The TV debate: Colourless green ideas sleep furiously

Posted by on April 3, 2015 in Articles, Blog, Front Page | 0 comments

The TV debate: Colourless green ideas sleep furiously

I’m not over-fond of quoting Chomsky, but on this occasion his most famous sentence is the key to the television debate last night.

It is possible to torture a meaning from ‘colourless green ideas sleep furiously’, which may apply to the debate. Natalie Bennett was competent, but didn’t light up the stage, sure.  But what  ‘colourless green ideas’ conveys is that it’s possible to construct a sentence that is well-formed but completely meaningless, because it’s a category mistake on compound levels. It’s self contradictory, twice, and attributes properties and capabilities to something that cannot possess these qualities.

Televised leaders’ debates illustrate that it is possible to ask a question, conduct a poll, get an answer and spend an inordinate amount of time discussing a meaningless category mistake of an issue.


Who ‘won’ the debate?

We might as well ask which of the paintings therein ‘won’ Tate Britain. It’s a silly question.

For a start, who is the relevant audience? If you confine the polling to those who saw the broadcast, that’s good because they have a chance of knowing what they are talking about. But it’s also unrepresentative of the general population – they are likely to be more political and more committed. Do you try to expose a representative sample of the population to the debate and see what they think? Whichever you do, the chances are that people who supported a party before the debate will tend to think their man or woman ‘won’ the debate even if you ask them to ‘leave aside your own political preferences’ as YouGov did. People can’t easily do this because perceptions are biased. You might as well ask fans at a football match to put aside their team preference and tell you whether that really was a penalty or not.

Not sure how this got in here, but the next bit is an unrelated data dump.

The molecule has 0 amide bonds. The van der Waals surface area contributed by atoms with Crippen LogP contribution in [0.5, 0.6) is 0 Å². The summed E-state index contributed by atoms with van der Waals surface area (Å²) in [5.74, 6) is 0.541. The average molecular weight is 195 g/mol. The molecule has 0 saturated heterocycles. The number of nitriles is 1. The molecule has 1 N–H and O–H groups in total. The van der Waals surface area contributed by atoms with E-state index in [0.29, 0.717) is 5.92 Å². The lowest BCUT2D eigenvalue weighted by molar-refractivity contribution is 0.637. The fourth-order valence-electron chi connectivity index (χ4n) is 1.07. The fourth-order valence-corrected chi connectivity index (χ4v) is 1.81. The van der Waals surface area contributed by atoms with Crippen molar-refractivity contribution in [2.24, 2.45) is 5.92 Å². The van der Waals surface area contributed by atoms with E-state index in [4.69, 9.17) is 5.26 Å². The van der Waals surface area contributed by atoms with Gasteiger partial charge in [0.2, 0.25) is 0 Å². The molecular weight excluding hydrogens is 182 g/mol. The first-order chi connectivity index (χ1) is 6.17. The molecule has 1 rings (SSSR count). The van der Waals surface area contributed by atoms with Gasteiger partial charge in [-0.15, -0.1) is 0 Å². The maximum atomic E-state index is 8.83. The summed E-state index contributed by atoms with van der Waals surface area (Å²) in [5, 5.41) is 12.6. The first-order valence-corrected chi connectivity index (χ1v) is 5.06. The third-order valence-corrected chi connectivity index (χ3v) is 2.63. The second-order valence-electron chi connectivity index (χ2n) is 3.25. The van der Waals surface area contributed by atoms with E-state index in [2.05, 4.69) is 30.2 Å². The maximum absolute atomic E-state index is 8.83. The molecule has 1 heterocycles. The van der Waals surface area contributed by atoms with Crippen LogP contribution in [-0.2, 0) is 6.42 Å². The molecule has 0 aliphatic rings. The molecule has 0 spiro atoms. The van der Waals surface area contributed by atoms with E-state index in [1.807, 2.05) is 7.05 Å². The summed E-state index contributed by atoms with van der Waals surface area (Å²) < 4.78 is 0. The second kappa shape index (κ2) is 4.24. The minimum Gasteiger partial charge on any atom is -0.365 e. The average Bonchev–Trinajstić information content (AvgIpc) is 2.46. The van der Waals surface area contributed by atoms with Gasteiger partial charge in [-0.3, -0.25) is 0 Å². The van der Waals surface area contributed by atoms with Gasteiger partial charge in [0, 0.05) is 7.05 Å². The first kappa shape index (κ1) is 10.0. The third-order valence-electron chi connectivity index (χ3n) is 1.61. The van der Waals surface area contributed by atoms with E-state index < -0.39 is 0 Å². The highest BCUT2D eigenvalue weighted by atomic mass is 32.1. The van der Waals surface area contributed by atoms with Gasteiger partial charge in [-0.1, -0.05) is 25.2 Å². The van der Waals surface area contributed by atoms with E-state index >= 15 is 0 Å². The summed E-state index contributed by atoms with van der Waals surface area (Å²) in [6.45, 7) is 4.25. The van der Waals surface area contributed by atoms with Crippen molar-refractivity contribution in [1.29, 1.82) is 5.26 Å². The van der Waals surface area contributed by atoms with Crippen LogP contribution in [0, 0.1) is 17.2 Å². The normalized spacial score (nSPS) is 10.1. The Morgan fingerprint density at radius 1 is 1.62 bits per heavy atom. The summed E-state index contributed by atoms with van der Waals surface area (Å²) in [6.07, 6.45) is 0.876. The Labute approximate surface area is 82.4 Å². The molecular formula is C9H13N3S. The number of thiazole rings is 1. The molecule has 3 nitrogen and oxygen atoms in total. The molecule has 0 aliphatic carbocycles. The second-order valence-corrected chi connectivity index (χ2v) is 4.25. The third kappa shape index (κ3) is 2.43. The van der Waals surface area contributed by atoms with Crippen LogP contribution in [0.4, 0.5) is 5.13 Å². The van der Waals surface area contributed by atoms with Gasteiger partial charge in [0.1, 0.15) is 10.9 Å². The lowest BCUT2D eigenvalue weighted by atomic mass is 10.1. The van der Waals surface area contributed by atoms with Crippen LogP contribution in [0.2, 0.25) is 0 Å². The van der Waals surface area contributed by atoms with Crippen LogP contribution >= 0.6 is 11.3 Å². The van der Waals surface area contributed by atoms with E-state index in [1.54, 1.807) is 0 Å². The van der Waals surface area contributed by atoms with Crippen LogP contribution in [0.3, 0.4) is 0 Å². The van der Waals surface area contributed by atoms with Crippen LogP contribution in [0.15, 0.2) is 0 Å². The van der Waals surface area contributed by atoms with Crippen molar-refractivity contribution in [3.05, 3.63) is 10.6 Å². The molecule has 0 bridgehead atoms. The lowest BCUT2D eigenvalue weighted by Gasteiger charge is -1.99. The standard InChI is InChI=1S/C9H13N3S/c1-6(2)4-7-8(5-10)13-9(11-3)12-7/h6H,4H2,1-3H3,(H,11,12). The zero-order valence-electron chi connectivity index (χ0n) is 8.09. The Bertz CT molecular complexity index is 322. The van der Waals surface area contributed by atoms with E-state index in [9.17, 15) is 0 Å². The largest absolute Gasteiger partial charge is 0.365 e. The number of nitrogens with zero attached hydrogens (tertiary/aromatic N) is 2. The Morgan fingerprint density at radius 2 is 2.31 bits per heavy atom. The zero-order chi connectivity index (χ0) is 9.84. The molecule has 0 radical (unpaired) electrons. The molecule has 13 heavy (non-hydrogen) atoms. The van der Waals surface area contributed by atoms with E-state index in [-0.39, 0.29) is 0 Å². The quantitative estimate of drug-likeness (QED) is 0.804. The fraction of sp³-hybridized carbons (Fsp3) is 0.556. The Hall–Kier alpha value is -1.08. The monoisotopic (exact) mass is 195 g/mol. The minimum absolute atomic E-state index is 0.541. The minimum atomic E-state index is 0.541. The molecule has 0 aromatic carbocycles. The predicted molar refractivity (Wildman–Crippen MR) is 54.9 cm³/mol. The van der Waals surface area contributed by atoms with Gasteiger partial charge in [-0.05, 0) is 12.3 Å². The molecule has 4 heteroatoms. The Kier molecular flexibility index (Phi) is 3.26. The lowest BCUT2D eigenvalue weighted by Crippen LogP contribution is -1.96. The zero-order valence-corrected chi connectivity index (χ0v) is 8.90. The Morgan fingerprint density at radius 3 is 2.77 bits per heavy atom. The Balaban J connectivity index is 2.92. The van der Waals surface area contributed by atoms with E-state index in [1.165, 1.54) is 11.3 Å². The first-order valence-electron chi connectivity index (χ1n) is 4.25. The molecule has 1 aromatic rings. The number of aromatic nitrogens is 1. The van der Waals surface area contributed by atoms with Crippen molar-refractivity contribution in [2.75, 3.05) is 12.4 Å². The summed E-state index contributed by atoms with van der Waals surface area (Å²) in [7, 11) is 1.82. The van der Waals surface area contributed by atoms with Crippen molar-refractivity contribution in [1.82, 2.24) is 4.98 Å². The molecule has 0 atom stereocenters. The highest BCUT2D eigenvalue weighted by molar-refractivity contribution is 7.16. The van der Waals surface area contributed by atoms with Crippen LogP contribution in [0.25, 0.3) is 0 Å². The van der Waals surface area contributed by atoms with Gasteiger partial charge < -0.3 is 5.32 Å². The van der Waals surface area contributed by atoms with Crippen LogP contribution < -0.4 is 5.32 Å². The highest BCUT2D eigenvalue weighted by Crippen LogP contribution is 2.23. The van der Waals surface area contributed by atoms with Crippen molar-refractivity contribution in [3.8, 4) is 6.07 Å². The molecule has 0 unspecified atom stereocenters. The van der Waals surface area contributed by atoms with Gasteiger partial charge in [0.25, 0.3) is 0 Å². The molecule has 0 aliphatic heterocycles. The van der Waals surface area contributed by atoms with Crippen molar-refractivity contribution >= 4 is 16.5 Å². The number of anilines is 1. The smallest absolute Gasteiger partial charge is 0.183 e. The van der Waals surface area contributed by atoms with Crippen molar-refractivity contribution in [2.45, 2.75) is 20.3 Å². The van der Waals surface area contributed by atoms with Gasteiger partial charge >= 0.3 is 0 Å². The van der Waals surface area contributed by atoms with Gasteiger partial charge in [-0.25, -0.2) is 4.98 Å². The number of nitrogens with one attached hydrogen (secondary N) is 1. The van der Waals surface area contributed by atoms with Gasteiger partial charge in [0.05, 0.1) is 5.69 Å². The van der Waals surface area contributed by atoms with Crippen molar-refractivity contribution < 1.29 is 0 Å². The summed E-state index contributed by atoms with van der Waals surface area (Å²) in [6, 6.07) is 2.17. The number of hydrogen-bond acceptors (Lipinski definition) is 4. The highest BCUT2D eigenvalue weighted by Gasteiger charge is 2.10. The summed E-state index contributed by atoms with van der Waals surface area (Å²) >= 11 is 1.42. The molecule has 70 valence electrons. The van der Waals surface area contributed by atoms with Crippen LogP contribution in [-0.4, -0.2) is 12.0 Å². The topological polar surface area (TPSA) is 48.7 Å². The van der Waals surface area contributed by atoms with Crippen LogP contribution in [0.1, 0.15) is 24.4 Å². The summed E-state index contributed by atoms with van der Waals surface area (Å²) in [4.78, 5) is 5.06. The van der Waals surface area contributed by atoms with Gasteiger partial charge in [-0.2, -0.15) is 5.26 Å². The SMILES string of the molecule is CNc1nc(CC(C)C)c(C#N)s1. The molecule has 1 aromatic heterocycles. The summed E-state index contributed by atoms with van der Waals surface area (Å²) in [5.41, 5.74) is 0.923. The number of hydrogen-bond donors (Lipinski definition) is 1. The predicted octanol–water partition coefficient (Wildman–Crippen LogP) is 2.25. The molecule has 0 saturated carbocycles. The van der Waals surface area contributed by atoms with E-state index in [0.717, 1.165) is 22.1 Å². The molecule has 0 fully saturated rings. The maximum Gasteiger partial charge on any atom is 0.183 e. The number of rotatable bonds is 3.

Do you try to find a group of undecided voters, and see how many of them decide their vote at the end and proclaim a winner? Or weight to a politically representative sample of the population somehow? What is the relevant baseline? Voters may decide this in varying ways. Do we measure from a baseline assuming zero knowledge or equal esteem for each candidate? Then the chances are that the candidate who was ahead at the start will ‘win’. Or do we measure change, which will probably favour the previously unknown candidates? Or do we try to factor in a ‘par’ in which someone who over-performs low expectations has ‘won’? To what extent does one try to prescribe how people answer the question? Should you calculate a net score by taking away all the people who thought that party leader was worst or whose opinion of him or her fell? All these choices will bias the coronation of a ‘winner’.

The debate polls are all over the place, unsurprisingly given the absurdity of the question and, as Andrew Sparrow significantly points out, the effects of different ways of weighting the samples. General election polling has an objective measurement with which the performance of the polls can be verified – to wit, results of said election. If your methodology is wrong, real life usually reminds you of the fact – you predict an election inaccurately, or the advertising approach you recommend doesn’t increase sales. There is no objective measurement for debate performance.